Why hill running is such a great workout
They can be a big challenge, even for the well-trained. That’s why hill running is not so popular. But every ambitious runner should incorporate hill running regularly into their training. Done correctly, they make you a fitter athlete. Here are the best tips:
What makes hill running so valuable
Hill running has many benefits. You can improve your anaerobic endurance as well as your strength. Muscles necessary for running such as quadriceps, gluteus, and gastrocnemius benefit, as do hamstrings. Performed with the correct running technique, they not only make you a better runner. They also have a positive effect mentally: you learn to overcome yourself, and it is easier for you to excel in a race. And there are other benefits too:
- Hill training improves your basic speed.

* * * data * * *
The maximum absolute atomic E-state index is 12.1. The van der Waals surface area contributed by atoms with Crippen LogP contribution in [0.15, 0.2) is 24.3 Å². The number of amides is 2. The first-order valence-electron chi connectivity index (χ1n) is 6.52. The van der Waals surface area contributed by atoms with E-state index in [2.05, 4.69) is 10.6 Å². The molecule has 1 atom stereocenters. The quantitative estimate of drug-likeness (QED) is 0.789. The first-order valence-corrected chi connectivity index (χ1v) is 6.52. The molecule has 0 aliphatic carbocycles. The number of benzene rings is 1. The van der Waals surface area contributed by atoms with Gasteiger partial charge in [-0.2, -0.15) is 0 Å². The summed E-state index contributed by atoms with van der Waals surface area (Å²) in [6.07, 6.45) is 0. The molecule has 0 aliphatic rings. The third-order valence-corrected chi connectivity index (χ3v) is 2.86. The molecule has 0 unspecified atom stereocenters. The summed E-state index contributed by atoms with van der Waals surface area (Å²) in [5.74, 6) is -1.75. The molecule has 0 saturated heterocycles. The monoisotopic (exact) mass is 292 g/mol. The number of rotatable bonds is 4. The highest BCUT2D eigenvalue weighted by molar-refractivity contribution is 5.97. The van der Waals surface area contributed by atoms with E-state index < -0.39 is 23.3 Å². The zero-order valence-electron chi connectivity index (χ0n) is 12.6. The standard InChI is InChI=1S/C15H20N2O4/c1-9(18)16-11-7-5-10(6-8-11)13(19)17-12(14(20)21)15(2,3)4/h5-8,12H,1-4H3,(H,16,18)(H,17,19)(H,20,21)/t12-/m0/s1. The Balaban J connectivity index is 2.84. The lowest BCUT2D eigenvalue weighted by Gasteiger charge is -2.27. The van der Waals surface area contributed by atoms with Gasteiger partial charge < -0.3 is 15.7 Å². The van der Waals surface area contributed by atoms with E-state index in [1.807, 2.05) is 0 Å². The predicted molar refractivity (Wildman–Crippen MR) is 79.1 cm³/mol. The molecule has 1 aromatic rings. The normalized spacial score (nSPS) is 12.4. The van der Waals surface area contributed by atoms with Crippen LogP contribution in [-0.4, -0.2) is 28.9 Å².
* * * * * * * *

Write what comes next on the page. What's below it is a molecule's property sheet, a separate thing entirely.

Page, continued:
- They help to avoid shin splint syndrome, which is widespread among runners.
The right running technique
Probably the most critical difference to running on a flat track is that you run uphill on your forefoot. This is an excellent workout for the calves. However, it also puts more strain on the Achilles tendon. In addition, the thigh muscles have to work harder. With the upper body, you lean forward but tense the core so as not to bend at the hips. It is vital to use the arms intensively to support the run optimally.
Not suitable for beginners at first
Hill running is much more strenuous than flat running. Beginners should therefore build up a base before they start. Alternatively, they should find an easy uphill section and run slower. For experienced runners, there are several training options:
- Hill runs of different lengths.
- 5 – 10 longer hill runs of 400 to 800 yards.
- 5 – 10 speed runs of 100 to 150 yards.
- Jump runs of 50 to 80 yards, 3 – 10 times
- You can also do a running ABC drills on the hill